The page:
Ever since I was young, my parents have played a big role in my life. They’ve always felt the need to micromanage my life so I wouldn’t stray from the path they wanted me to go down. For a long time growing up, everything from the clothing I wore to the television shows I could watch was filtered through them. Years later, things have changed quite a bit. I can finally pick my own clothing (thank god), and I watch what I want, whenever I want to. But that doesn’t mean my parents have stopped managing my life completely. There are plenty of standards I still have to live up to. One of them is that they expect me to marry someone I’ve never met.
Conversations about my love life started when I was kid. They never forcibly hammered the idea into my head, but rather tried to “convince” me that love was a recipe for disaster. That falling in love would keep me blind from the pitfalls of the relationship, and an arranged marriage would be stable and I’d meet someone they had in mind when I turned 20. In any case if I were to fall in love, they had to be the same as me: Sri Lankan and Tamil at a minimum of a dozen other standards.
They both had their own reasons for this. They themselves were in an arranged marriage, before moving to Canada shortly after. My mother was always the more vocal one on the topic. For her it was an issue of pride and culture. She wants to see her first born have a traditional family with a wholesome reputable girl, while preserving our culture. My father was more practical on the issue. All he cares for is that she understands him when he speaks Tamil, and that our kid can speak it back.
As a kid I really couldn’t be bothered that much, mainly because I had no concept of love or attraction, and turning 20 felt like an eternity away. It wasn’t anything I had to worry about. But then the hormones kicked in.
As I entered my teenage years, there was a lot of change in my mentality. The first girl I was ever attracted to was white as fuck, which for someone who was raised being told that the only person I should find attractive was someone like me made it an awkward first relationship. It was hard to see my friends around me date so openly, while I had to date in secret like I was committing a crime.
Luckily (or unluckily, depending on how you want to look at it) we broke up, before the question of “How do I bring this up to my parents?” became pressing. But that doesn’t mean dating has gotten any easier. It’s fallen into the same cycle of meeting someone I like, going on a few dates and keeping the whole thing on the down low while panicking about how my parents would react if they found out.
The only thing I do know about this girl is she’s literally an ocean away, living in Sri Lanka
Trying to talk to my friends about this has also been just as awkward sometimes. As far as I know, I’m the only person in my friend group that’s gotta go through with this. I lived in a very culturally mixed neighbourhood so there weren’t a lot of Tamil kids around me growing up, and those who I did end up befriending didn’t have to face the same problem, or their parents didn’t bother to bring the topic of marriage and love with them. I truly felt alone in facing the problem, and sometimes I still feel alone, despite the reassurance of my friends that things will work out.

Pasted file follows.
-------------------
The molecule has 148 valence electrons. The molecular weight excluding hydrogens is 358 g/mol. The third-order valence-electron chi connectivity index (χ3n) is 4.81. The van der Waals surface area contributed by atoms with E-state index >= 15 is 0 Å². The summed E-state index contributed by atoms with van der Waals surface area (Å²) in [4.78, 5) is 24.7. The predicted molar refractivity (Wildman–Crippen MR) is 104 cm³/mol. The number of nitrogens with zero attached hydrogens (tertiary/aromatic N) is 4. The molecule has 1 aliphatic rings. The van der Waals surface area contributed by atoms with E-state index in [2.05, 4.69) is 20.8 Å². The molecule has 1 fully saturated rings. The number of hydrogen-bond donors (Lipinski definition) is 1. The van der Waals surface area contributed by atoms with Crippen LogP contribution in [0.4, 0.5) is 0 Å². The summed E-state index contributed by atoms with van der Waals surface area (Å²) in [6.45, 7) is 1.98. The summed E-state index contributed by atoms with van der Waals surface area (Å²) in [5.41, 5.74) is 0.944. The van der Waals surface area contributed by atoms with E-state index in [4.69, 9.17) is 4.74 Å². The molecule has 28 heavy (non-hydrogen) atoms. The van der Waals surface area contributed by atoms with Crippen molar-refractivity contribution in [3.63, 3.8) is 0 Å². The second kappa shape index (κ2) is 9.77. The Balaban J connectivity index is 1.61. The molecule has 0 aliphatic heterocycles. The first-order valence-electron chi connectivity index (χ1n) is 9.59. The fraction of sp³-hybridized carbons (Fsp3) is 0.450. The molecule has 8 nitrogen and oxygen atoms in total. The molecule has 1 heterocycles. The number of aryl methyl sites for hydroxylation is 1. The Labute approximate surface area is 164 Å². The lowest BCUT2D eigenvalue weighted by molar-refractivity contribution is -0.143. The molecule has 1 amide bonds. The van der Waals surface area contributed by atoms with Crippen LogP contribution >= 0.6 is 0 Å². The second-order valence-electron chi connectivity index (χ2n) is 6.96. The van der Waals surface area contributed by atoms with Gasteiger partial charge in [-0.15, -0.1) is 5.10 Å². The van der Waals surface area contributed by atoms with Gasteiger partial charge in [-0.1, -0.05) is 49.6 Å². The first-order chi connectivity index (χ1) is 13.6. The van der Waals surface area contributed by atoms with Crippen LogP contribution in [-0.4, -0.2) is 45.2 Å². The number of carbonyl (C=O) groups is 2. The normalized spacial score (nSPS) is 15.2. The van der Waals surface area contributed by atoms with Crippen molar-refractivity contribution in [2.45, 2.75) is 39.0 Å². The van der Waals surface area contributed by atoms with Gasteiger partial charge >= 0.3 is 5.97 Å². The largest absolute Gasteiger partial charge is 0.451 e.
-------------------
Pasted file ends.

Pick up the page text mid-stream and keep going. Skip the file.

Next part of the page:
The last person I dated perhaps came the closest to a compromise. She was someone I liked who happened to speak the same language as me, despite being different in every other way. For the first time I felt like I could have a “normal” relationship, one that I didn’t have to hide or try to push down. But even then, talks of an arranged marriage put a strain on us. In the end, things fell apart, partly from questioning how my parents would react.
The only thing that hasn’t really changed is the conversations I have with my parents about the topic of love and marriage. Largely it’s the same as when I was a child, with my parents telling me it’s for my own good, and that it’ll make me happy. They haven’t even told me who they want me to marry.
It’s put me in a stressful place, forcing me to make a decision about whose priority I’m going to put ahead: my parents or mine. I’ve come to learn that this isn’t how I want my romantic life to go. It seems too cold and artificial. I won’t be able to find a genuine connection with whomever my parents want me to meet, not without getting to know the person. But this is made even more difficult because my parents have kept me in the dark on who they’ve had in mind on who they want me to marry.
The only thing I do know about this girl is she’s literally an ocean away, living in Sri Lanka. The cultural barriers between us are another roadblock I’ve considered. I won’t be able to make the same shitty jokes and obscure movie references without it flying over their head. There would be little that we would be able to connect through. I don’t want to abandon the culture I grew up with and I don’t expect her to do so either.
But I also know rejecting her would break my parents heart and the vision they have for me. I’ve broken and changed a lot of the standards that they’ve set for me over the years, but this one seems to be the one that they might not budge on. A part of me understands why they won’t. They’re afraid that I’ll lose my culture if I don’t, and that if I were to marry someone different, than they won’t want a traditional Hindu wedding, or that they won’t want to come visit Sri Lanka. If I were to date anyone that didn’t fit their standards it would isolate me further from them.
Standing between my own happiness and my parents is a reality I’ve just come to accept. The best and only way I can cope with the dilemma is the same way I’ve been doing for years now: try not to worry and hope that by the time I have to confront my parents their plans have pushed back another day. At the end of the day though, I know someone is going to get hurt, and I’ll have to decide who it’ll be.